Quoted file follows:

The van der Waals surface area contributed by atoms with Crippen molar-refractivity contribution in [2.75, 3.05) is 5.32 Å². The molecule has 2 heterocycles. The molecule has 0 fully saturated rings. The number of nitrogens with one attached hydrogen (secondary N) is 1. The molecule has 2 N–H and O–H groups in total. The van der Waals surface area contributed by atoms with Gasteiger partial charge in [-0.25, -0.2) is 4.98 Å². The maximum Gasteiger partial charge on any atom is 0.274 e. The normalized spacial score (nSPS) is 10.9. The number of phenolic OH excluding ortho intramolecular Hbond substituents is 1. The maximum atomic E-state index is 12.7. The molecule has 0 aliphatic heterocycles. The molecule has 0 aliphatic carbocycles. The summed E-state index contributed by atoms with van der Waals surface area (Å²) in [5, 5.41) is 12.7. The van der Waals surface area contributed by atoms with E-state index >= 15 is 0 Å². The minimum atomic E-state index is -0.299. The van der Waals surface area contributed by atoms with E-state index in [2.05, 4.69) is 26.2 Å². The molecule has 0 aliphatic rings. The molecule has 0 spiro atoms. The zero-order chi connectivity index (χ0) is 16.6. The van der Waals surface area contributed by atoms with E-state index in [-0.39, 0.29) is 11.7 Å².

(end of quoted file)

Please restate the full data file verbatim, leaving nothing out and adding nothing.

The van der Waals surface area contributed by atoms with Crippen molar-refractivity contribution in [2.75, 3.05) is 5.32 Å². The molecule has 2 heterocycles. The molecule has 0 fully saturated rings. The number of nitrogens with one attached hydrogen (secondary N) is 1. The molecule has 2 N–H and O–H groups in total. The van der Waals surface area contributed by atoms with Gasteiger partial charge in [-0.25, -0.2) is 4.98 Å². The maximum Gasteiger partial charge on any atom is 0.274 e. The normalized spacial score (nSPS) is 10.9. The number of phenolic OH excluding ortho intramolecular Hbond substituents is 1. The maximum atomic E-state index is 12.7. The molecule has 0 aliphatic heterocycles. The molecule has 0 aliphatic carbocycles. The summed E-state index contributed by atoms with van der Waals surface area (Å²) in [5, 5.41) is 12.7. The van der Waals surface area contributed by atoms with E-state index >= 15 is 0 Å². The minimum atomic E-state index is -0.299. The van der Waals surface area contributed by atoms with E-state index in [2.05, 4.69) is 26.2 Å². The molecule has 0 aliphatic rings. The molecule has 0 spiro atoms. The zero-order chi connectivity index (χ0) is 16.6. The van der Waals surface area contributed by atoms with E-state index in [-0.39, 0.29) is 11.7 Å².